Most marijuana growers eliminate males from their grow rooms by using feminized seeds or by cutting males down as soon as they show male flowers. But I am here to tell you that male marijuana plants are valuable…because they help you breed your very own strains of marijuana.
Why would you want to breed your very own strains of marijuana when there are hundreds of strains for sale? Here are some reasons:
Save money (the best marijuana seeds for sale can cost $200 or more for ten seeds.
Avoid problems with shipping, ordering and security risks when you order marijuana seeds online.
Get into the marijuana seed business and make money.
Be sure of what you’re smoking, because you grew it. Control your own genetics and tailor them to exactly what you want.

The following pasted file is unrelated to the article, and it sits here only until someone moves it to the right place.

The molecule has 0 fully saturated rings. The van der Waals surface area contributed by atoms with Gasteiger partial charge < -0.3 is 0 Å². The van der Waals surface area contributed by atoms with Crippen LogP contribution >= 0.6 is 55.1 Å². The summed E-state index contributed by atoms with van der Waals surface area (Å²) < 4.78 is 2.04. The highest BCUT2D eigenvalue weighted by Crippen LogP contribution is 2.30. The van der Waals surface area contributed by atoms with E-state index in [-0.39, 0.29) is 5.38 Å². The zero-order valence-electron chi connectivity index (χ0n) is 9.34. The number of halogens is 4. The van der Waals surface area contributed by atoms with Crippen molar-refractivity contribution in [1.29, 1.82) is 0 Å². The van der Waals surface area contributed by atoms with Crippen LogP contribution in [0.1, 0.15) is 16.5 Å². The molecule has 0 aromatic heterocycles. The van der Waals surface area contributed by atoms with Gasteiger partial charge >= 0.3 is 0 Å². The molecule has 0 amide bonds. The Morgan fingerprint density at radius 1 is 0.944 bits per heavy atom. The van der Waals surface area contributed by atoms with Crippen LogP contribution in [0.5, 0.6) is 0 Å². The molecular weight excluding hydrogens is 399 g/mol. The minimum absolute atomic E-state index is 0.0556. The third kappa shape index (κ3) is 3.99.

Of these, this last feature could be the most important: by breeding your own marijuana strains cannabis seeds you create seeds that give you the effects you want.
There’s a lot more to breeding cannabis than just the generic process outlined below, and later on in this article I’m going to tell you about a marijuana breeding book that has a huge amount of useful info, but this will get you started:
Get the best marijuana non-feminized marijuana seeds possible, of the strains you like the most.
Sprout your medical marijuana seeds. Monitor plants closely to see which ones have the most favorable growth and structure.
Flip to 12-hour light cycle when plant development is appropriate for it. Within two weeks you’ll see some plants developing male flowers and some developing female flowers. Take a look at the videos embedded in this article, which give you a visual guide to recognizing male and female flowers, and other seed-breeding tips.
Select the most desirable males; isolate them in a separate 12-hour grow room so they can’t contaminate your females. Ensure there are no vectors that allow inadvertent pollen transfer from your male room to any female plants.
Place black poly plastic under your male plants; that makes it easier to look for pollen, which shows up as a yellow powder.